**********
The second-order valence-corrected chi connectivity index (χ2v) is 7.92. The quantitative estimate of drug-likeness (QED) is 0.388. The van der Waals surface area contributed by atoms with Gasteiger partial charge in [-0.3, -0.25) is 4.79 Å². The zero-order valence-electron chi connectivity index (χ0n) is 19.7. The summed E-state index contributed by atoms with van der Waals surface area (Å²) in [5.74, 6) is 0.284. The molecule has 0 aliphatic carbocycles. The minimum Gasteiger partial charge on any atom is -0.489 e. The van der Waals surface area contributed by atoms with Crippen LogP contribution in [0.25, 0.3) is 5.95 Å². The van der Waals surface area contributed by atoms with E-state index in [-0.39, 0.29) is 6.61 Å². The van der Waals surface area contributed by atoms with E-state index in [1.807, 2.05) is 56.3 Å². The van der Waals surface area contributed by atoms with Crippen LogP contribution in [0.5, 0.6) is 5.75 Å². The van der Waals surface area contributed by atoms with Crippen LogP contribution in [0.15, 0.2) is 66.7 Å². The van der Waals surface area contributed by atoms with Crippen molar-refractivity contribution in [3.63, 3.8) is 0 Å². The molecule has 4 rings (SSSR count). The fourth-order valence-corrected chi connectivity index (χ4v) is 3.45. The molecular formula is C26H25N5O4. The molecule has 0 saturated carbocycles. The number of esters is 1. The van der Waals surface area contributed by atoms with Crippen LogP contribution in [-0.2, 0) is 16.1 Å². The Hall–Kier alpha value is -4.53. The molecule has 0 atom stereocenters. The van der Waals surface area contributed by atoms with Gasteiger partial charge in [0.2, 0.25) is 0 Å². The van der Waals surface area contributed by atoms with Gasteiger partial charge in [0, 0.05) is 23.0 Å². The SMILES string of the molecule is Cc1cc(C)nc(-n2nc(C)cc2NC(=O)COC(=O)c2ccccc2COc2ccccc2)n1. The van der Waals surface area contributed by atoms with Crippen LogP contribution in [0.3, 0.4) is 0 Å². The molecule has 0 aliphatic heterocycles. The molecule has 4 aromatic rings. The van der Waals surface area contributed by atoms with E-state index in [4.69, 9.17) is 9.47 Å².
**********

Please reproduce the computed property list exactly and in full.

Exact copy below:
The second-order valence-corrected chi connectivity index (χ2v) is 7.92. The quantitative estimate of drug-likeness (QED) is 0.388. The van der Waals surface area contributed by atoms with Gasteiger partial charge in [-0.3, -0.25) is 4.79 Å². The zero-order valence-electron chi connectivity index (χ0n) is 19.7. The summed E-state index contributed by atoms with van der Waals surface area (Å²) in [5.74, 6) is 0.284. The molecule has 0 aliphatic carbocycles. The minimum Gasteiger partial charge on any atom is -0.489 e. The van der Waals surface area contributed by atoms with Crippen LogP contribution in [0.25, 0.3) is 5.95 Å². The van der Waals surface area contributed by atoms with E-state index in [-0.39, 0.29) is 6.61 Å². The van der Waals surface area contributed by atoms with E-state index in [1.807, 2.05) is 56.3 Å². The van der Waals surface area contributed by atoms with Crippen LogP contribution in [0.5, 0.6) is 5.75 Å². The van der Waals surface area contributed by atoms with Crippen LogP contribution in [0.15, 0.2) is 66.7 Å². The van der Waals surface area contributed by atoms with Crippen molar-refractivity contribution in [3.63, 3.8) is 0 Å². The molecule has 4 rings (SSSR count). The fourth-order valence-corrected chi connectivity index (χ4v) is 3.45. The molecular formula is C26H25N5O4. The molecule has 0 saturated carbocycles. The number of esters is 1. The van der Waals surface area contributed by atoms with Crippen LogP contribution in [-0.2, 0) is 16.1 Å². The Hall–Kier alpha value is -4.53. The molecule has 0 atom stereocenters. The van der Waals surface area contributed by atoms with Gasteiger partial charge in [0.2, 0.25) is 0 Å². The van der Waals surface area contributed by atoms with Gasteiger partial charge in [0, 0.05) is 23.0 Å². The SMILES string of the molecule is Cc1cc(C)nc(-n2nc(C)cc2NC(=O)COC(=O)c2ccccc2COc2ccccc2)n1. The van der Waals surface area contributed by atoms with Crippen LogP contribution in [0.3, 0.4) is 0 Å². The molecule has 0 aliphatic heterocycles. The molecule has 4 aromatic rings. The van der Waals surface area contributed by atoms with E-state index in [4.69, 9.17) is 9.47 Å².